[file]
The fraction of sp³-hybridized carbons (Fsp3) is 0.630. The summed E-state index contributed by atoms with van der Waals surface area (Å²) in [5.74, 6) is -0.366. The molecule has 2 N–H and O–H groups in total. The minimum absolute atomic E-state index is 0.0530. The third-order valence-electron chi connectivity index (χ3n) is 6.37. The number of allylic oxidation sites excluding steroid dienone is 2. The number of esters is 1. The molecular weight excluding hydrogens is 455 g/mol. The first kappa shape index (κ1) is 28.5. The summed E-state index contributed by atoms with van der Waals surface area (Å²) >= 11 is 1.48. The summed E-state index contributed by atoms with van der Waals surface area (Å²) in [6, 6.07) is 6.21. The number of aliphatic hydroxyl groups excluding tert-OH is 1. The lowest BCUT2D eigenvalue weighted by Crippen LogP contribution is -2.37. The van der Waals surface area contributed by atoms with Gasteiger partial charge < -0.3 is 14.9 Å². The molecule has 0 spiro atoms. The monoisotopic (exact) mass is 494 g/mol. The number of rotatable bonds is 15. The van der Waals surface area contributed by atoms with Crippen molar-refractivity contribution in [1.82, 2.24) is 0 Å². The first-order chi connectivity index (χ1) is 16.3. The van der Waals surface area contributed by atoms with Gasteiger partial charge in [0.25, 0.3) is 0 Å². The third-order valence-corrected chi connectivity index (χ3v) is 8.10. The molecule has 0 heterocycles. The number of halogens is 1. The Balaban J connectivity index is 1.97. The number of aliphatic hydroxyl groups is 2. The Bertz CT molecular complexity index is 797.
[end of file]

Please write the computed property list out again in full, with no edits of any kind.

The fraction of sp³-hybridized carbons (Fsp3) is 0.630. The summed E-state index contributed by atoms with van der Waals surface area (Å²) in [5.74, 6) is -0.366. The molecule has 2 N–H and O–H groups in total. The minimum absolute atomic E-state index is 0.0530. The third-order valence-electron chi connectivity index (χ3n) is 6.37. The number of allylic oxidation sites excluding steroid dienone is 2. The number of esters is 1. The molecular weight excluding hydrogens is 455 g/mol. The first kappa shape index (κ1) is 28.5. The summed E-state index contributed by atoms with van der Waals surface area (Å²) >= 11 is 1.48. The summed E-state index contributed by atoms with van der Waals surface area (Å²) in [6, 6.07) is 6.21. The number of aliphatic hydroxyl groups excluding tert-OH is 1. The lowest BCUT2D eigenvalue weighted by Crippen LogP contribution is -2.37. The van der Waals surface area contributed by atoms with Gasteiger partial charge < -0.3 is 14.9 Å². The molecule has 0 spiro atoms. The monoisotopic (exact) mass is 494 g/mol. The number of rotatable bonds is 15. The van der Waals surface area contributed by atoms with Crippen molar-refractivity contribution in [1.82, 2.24) is 0 Å². The first-order chi connectivity index (χ1) is 16.3. The van der Waals surface area contributed by atoms with Gasteiger partial charge in [0.25, 0.3) is 0 Å². The third-order valence-corrected chi connectivity index (χ3v) is 8.10. The molecule has 0 heterocycles. The number of halogens is 1. The Balaban J connectivity index is 1.97. The number of aliphatic hydroxyl groups is 2. The Bertz CT molecular complexity index is 797.